The subtitle of the book “En fortelling om Norge” is also extremely apt. Having lived many years in Oslo, much of what I read was eerily familiar. I remember visiting friends at the Silkestrå neighborhood in the early 1980s—the time when little Anders lived there with his mother and sister. I think I may have even seen his “Morg” graffiti in the 1990s (at least I remember being disappointed to see an elaborate “tag” covering the happy-cat painting that used to decorate the wall between Makrellbekken and Sørbyhaugen station). While I read this, I found it was a story about parts of Norway that I know like the back of my hand. The familiarity of the setting is part of what was so shocking for all of us. This kind of thing is not supposed to happen there. Sure, there are occasional “rampete gutter” who make ugly paintings over pretty ones, but they don’t go and blow up half of downtown Oslo and then shoot a bunch of kids!

At a broader level, this “narrative about Norway” illustrates some of the cultural and structural strengths and weaknesses of the nation. Prime Minister Stoltenberg set the tone of the reaction to the atrocity: “In the middle of all tragedy I am proud to live in a country that has managed to stand tall in a critical time. I am impressed by how much dignity, compassion, and resolve I have met. We are a small country, but we are a proud people. We are still shaken by the blow, but we will not yield our values. Our answer is more democracy, more openness, and more humanity. But never naïveté.” There was no call for revenge. In the U.S. I heard comments about how Breivik “got off easy”—this may be so, but Norwegians don’t react that way. Parents of the victims remarked at their own passivity in the presence of the monster that killed their children. They found it unnatural to meet violence with violence. But then again they wondered if their restraint was truly appropriate under the circumstances.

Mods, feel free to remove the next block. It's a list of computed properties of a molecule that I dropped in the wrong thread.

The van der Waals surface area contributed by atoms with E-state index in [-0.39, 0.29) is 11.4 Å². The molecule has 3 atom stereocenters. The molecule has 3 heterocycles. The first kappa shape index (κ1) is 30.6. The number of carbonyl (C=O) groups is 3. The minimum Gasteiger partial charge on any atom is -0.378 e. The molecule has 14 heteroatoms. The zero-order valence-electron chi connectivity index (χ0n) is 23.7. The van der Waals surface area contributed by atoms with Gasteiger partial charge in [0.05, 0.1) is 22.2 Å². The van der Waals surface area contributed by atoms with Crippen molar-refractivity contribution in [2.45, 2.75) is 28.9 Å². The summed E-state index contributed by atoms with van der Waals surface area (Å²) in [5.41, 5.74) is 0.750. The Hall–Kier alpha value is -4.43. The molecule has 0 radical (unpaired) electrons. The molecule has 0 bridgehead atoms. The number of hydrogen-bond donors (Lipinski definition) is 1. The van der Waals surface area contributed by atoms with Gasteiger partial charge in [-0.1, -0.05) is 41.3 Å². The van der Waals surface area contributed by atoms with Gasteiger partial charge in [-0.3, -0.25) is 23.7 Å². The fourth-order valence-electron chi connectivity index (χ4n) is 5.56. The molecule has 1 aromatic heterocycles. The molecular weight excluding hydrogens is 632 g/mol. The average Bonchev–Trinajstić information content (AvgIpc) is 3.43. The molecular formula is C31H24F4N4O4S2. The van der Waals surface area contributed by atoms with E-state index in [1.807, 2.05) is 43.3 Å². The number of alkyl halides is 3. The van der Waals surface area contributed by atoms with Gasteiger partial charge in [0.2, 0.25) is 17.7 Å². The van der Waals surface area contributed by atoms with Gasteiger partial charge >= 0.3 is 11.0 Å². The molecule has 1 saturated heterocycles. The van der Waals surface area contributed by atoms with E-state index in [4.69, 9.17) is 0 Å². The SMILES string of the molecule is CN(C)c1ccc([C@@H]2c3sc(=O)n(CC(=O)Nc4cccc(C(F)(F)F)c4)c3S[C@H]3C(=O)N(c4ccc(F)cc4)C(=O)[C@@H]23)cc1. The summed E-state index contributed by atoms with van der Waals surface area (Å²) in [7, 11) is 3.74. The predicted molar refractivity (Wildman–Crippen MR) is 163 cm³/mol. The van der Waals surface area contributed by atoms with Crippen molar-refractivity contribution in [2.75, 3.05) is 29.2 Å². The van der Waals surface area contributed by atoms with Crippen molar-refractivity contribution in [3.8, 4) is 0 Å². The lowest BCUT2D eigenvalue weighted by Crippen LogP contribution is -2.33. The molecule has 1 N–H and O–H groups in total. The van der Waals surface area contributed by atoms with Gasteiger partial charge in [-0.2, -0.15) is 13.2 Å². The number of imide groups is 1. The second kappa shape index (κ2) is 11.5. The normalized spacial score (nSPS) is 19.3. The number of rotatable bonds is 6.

But it is telling that Stoltenberg added “never naïveté” in his statement to the Norwegian people. Incompetence marked the immediate response to terror. Police did not coordinate, delegate effectively or seek help from the military. Neither did they seek advice on how to best access the island where every few seconds another child was killed. Most tragically, Breivik needed more than an hour of highway travel to reach the camp. Had police followed procedures for national emergency and stopped traffic, the deaths on Utøya would have been avoided altogether.

So, although the book affirms the strengths of Norway, it also suggests that the culture allowed naïve individuals to hold positions of power and that incompetence multiplied the tragedy of July 22.

Seierstad has received critical acclaim for the book, but in an interview she notes that the book is a “slap in the face” for most Norwegians, whom she said would simply like to forget that something so terrible ever happened.

Author and journalist Seierstad is no stranger to controversial subjects and dangerous circumstances. She reported for NRK from the ground in Baghdad and was seen flinching in her blue helmet and flack-jacket as ordinance exploded behind her. She also reported from Afghanistan, and wrote “The “Bookseller of Kabul”—a book that generated its fair share of friction in the Norwegian court system. Through her books, Åsne Seierstad is one of the clearest voices describing conflict and current events in the world. I highly recommend “En av oss” and look forward to the release of the English translation.

This article originally appeared in the Oct. 3, 2014 issue of the Norwegian American Weekly.